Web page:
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Academic Body [Kindle Edition]

Shirley S. Allen
3.8 out of 5 stars  See all reviews (23 customer reviews)

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Print List Price: $14.95
Kindle Price: $2.99
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Book Description

A retired theatrical director struggles with a new career as drama professor at a small, Maine college while trying to woo his wife away from the New York stage.

When he finds himself a murder suspect, he becomes a reluctant sleuth with only three weeks in which to solve all three problems.


Product Details

  • File Size: 436 KB
  • Print Length: 256 pages
  • Simultaneous Device Usage: Unlimited
  • Publisher: Mark Williams international Digital Publishing (MWiDP) (April 25, 2012)
  • Sold by: Amazon Digital Services, Inc.
  • Language: English
  • ASIN: B007YJ3JLW
  • Text-to-Speech: Enabled
  • X-Ray:
  • Lending: Enabled
  • Amazon Best Sellers Rank: #785,693 Paid in Kindle Store (See Top 100 Paid in Kindle Store)
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Customer Reviews

Most Helpful Customer Reviews
8 of 8 people found the following review helpful
4.0 out of 5 stars A Murderous Romp thru Academia June 24, 2011
Format:Paperback|Verified Purchase
Move over Nick and Nora Charles, there's a new crime solving couple in town. We're not talking Manhattan, the Charles' turf, here, but the rarified world of academia as practiced in the northern wilds of Maine's Weaver College.
Allen's book begins with a mystery's fan I-must-read-this cover. This one features a cozy library, complete with the well shod and very turned up toes of Dean Todd. It seems the dean has a penchant for rooting out faculty secrets that would put any truffle sniffing oinker to shame.
Enter Paul Goodwin, a former theatrical director whose heart problems motivate him to begin a new, less stressful (he thinks) career as a drama professor. His wife Lenore, a Broadway actress, is somewhat less than thrilled at the prospect of life at a small town college.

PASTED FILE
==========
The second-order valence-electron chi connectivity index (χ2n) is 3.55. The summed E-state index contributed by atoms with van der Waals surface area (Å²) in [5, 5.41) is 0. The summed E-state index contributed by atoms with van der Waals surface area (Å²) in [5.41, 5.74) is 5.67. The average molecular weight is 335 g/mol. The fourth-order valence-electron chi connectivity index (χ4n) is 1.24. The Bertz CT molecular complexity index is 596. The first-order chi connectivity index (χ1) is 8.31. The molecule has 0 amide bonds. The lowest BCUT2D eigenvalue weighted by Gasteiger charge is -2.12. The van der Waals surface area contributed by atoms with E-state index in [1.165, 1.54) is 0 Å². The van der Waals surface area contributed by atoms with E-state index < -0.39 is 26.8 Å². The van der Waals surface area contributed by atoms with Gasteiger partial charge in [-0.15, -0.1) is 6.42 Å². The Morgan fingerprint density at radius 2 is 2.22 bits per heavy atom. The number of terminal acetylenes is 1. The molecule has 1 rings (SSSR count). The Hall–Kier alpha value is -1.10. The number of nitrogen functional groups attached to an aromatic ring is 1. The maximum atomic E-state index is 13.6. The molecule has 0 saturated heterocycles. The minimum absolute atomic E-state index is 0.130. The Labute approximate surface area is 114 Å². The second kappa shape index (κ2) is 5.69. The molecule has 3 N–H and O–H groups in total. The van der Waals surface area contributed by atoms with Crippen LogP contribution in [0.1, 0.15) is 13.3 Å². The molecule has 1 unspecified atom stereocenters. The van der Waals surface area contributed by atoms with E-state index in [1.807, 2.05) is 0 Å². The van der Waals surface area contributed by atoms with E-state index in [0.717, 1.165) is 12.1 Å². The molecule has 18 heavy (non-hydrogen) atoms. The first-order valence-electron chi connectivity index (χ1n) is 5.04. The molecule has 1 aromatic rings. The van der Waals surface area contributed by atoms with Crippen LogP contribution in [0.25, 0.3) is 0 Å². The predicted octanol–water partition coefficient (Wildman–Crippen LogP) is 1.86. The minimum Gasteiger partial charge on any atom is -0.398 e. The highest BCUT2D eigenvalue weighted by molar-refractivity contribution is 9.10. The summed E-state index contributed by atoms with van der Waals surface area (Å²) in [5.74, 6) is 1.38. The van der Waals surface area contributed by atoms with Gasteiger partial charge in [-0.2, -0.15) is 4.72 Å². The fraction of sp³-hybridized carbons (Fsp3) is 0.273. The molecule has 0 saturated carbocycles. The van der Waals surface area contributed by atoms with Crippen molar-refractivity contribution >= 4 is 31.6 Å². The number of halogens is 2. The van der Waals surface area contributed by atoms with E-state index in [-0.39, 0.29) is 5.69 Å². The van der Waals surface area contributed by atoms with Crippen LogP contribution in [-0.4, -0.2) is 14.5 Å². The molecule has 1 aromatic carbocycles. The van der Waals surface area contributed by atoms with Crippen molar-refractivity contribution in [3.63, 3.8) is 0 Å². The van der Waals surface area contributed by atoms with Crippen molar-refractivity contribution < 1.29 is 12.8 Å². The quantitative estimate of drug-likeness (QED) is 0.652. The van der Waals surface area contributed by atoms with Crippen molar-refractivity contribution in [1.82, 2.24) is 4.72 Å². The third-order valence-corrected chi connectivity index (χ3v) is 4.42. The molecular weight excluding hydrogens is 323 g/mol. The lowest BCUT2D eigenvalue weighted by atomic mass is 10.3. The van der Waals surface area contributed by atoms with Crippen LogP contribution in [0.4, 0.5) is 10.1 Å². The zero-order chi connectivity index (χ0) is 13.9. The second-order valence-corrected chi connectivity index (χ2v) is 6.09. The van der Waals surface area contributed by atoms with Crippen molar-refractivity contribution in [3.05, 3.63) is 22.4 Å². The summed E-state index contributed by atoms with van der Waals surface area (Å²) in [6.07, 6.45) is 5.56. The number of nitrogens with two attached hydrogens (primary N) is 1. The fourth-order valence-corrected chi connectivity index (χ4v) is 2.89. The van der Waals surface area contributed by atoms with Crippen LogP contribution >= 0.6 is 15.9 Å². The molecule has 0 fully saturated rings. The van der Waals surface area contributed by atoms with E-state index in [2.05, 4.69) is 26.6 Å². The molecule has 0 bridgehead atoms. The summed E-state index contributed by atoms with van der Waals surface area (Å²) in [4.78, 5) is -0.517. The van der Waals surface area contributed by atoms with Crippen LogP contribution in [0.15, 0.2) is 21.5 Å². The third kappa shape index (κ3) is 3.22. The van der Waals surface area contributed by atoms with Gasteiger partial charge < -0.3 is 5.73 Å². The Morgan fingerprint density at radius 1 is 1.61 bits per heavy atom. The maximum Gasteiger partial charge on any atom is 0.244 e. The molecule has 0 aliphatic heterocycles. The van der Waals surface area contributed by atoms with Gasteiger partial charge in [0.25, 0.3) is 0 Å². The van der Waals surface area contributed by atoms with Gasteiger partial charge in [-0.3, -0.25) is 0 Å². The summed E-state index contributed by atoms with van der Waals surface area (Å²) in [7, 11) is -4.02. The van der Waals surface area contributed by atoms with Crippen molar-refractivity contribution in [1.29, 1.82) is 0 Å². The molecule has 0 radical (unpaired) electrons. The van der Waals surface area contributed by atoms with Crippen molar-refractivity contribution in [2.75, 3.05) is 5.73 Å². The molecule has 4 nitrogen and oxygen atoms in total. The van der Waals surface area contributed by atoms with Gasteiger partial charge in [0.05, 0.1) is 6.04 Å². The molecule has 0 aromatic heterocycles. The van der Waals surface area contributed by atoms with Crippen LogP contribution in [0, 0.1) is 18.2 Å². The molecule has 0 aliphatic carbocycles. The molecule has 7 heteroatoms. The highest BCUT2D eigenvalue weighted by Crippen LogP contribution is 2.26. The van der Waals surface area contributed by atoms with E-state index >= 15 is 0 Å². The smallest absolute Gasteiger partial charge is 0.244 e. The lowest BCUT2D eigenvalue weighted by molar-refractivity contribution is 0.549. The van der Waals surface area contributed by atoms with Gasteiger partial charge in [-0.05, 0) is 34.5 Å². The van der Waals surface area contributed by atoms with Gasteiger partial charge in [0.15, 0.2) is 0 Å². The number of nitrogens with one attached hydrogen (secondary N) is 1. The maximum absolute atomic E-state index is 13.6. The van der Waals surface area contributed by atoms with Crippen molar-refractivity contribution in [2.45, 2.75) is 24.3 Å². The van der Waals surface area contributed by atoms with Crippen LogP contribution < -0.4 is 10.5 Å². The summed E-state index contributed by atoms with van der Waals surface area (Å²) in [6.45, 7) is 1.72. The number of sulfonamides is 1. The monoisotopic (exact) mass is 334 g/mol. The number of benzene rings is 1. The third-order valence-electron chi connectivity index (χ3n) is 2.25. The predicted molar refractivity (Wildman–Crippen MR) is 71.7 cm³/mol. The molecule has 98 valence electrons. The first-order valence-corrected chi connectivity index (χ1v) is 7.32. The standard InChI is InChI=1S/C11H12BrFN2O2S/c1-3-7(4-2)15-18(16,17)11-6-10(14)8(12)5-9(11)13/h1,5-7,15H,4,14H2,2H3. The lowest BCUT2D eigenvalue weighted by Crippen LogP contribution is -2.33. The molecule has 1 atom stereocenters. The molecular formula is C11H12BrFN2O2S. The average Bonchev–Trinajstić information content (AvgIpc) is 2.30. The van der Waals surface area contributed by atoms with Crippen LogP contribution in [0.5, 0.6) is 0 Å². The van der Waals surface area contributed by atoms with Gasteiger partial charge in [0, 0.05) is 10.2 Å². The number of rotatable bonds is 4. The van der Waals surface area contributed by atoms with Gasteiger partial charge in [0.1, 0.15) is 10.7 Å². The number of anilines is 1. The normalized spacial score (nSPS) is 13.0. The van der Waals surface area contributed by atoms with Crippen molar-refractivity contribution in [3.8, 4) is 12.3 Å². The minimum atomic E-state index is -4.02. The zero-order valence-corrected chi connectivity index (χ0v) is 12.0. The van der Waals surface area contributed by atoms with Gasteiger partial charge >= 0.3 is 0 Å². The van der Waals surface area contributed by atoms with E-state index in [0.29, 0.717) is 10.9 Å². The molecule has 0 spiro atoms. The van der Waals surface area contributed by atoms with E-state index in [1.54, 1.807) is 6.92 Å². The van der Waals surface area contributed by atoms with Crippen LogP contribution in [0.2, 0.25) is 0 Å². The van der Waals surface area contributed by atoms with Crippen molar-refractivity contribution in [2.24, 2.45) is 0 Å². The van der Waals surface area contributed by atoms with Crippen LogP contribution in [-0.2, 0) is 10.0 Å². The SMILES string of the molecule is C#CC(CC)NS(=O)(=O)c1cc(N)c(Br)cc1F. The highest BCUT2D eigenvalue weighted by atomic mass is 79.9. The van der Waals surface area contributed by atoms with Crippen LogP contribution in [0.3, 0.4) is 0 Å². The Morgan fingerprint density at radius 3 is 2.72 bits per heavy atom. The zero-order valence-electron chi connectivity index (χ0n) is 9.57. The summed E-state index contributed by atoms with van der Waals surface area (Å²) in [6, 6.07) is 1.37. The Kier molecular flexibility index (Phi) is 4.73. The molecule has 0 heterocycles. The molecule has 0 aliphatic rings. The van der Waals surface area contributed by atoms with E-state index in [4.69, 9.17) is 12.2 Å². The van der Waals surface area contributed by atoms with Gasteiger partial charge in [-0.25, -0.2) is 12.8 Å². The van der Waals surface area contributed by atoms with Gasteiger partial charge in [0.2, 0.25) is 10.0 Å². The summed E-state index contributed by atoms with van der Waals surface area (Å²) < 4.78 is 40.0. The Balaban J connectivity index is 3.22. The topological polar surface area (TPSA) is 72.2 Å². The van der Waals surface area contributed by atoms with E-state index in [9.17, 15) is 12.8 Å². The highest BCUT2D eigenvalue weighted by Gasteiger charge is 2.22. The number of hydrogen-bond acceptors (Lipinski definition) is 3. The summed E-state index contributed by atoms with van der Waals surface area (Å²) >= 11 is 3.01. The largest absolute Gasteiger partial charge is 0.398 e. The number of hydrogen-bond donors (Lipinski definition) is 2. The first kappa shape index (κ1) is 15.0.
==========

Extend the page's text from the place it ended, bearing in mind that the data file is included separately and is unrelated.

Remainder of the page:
When someone "offs" the dean, Paul turns amateur sleuth as the finger of suspicion points to him. In this endeavor he's aided, abetted--and sometimes thwarted--by the lovely Lenore.
The problem is not too few suspects, but too many, including the Dean's wife, his secretary, a professor who's an expert in seaweed, a colleague whose husband has a wandering eye, the police chief, and a very nubile co-ed.
I love the sensual aspects of this novel, the circumspect but highly charged sexual chemistry between the couple, the fact that they're not above tippling a bit and enjoying gourmet meals prepared mostly by Paul himself for the woman he loves.
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4 of 4 people found the following review helpful
4.0 out of 5 stars Nicely done academic mystery December 4, 2011
Format:Kindle Edition|Verified Purchase
I have some reservations with regard to the mystery plot, not serious, mildly annoying; over-all, however, I do not have any hesitancy in recommending the book to all readers of cozy and/or academic mysteries. The central character, a former theatrical director, forced to teach after a heart attack requires him to separate himself from the stress of show business, is well-drawn playing his new role as a professor of drama. Other characters are not as well delineated but, presumably, if this becomes one of a series, that situation will be rectified. As I have said, some aspects of the mystery, its causes and solution, were a bit out of joint, but not to a degree sufficient to prevent my giving it an emphatic recommendation. Naturally, I cannot give details without spoiling the plot for you. The academic setting is only sketched to the extent it is needed for the plot; actually the